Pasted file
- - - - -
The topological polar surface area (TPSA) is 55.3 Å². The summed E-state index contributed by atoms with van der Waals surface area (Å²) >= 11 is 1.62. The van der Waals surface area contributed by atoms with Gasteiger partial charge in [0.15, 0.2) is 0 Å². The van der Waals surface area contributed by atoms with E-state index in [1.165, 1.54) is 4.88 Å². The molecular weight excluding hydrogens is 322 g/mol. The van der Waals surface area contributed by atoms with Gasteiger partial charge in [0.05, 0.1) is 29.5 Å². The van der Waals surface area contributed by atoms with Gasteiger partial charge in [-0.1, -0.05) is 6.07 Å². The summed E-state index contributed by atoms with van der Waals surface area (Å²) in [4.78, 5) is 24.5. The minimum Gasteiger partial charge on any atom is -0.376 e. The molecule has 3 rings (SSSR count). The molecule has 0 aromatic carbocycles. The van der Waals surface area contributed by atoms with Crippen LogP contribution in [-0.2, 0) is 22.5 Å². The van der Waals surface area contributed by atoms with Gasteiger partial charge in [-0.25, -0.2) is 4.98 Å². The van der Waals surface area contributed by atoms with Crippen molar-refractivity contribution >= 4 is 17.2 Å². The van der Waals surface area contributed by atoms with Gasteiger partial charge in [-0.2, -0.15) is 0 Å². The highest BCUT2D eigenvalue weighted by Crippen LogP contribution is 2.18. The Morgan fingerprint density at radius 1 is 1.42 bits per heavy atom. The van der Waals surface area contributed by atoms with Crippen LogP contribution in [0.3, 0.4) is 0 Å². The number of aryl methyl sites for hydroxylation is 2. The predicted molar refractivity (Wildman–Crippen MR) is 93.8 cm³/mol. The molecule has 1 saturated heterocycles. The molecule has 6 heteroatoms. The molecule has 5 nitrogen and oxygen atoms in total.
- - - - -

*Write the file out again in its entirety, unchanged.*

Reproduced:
The topological polar surface area (TPSA) is 55.3 Å². The summed E-state index contributed by atoms with van der Waals surface area (Å²) >= 11 is 1.62. The van der Waals surface area contributed by atoms with Gasteiger partial charge in [0.15, 0.2) is 0 Å². The van der Waals surface area contributed by atoms with E-state index in [1.165, 1.54) is 4.88 Å². The molecular weight excluding hydrogens is 322 g/mol. The van der Waals surface area contributed by atoms with Gasteiger partial charge in [0.05, 0.1) is 29.5 Å². The van der Waals surface area contributed by atoms with Gasteiger partial charge in [-0.1, -0.05) is 6.07 Å². The summed E-state index contributed by atoms with van der Waals surface area (Å²) in [4.78, 5) is 24.5. The minimum Gasteiger partial charge on any atom is -0.376 e. The molecule has 3 rings (SSSR count). The molecule has 0 aromatic carbocycles. The van der Waals surface area contributed by atoms with Crippen LogP contribution in [-0.2, 0) is 22.5 Å². The van der Waals surface area contributed by atoms with Gasteiger partial charge in [-0.25, -0.2) is 4.98 Å². The van der Waals surface area contributed by atoms with Crippen molar-refractivity contribution >= 4 is 17.2 Å². The van der Waals surface area contributed by atoms with Gasteiger partial charge in [-0.2, -0.15) is 0 Å². The highest BCUT2D eigenvalue weighted by Crippen LogP contribution is 2.18. The Morgan fingerprint density at radius 1 is 1.42 bits per heavy atom. The van der Waals surface area contributed by atoms with Crippen LogP contribution in [0.3, 0.4) is 0 Å². The number of aryl methyl sites for hydroxylation is 2. The predicted molar refractivity (Wildman–Crippen MR) is 93.8 cm³/mol. The molecule has 1 saturated heterocycles. The molecule has 6 heteroatoms. The molecule has 5 nitrogen and oxygen atoms in total.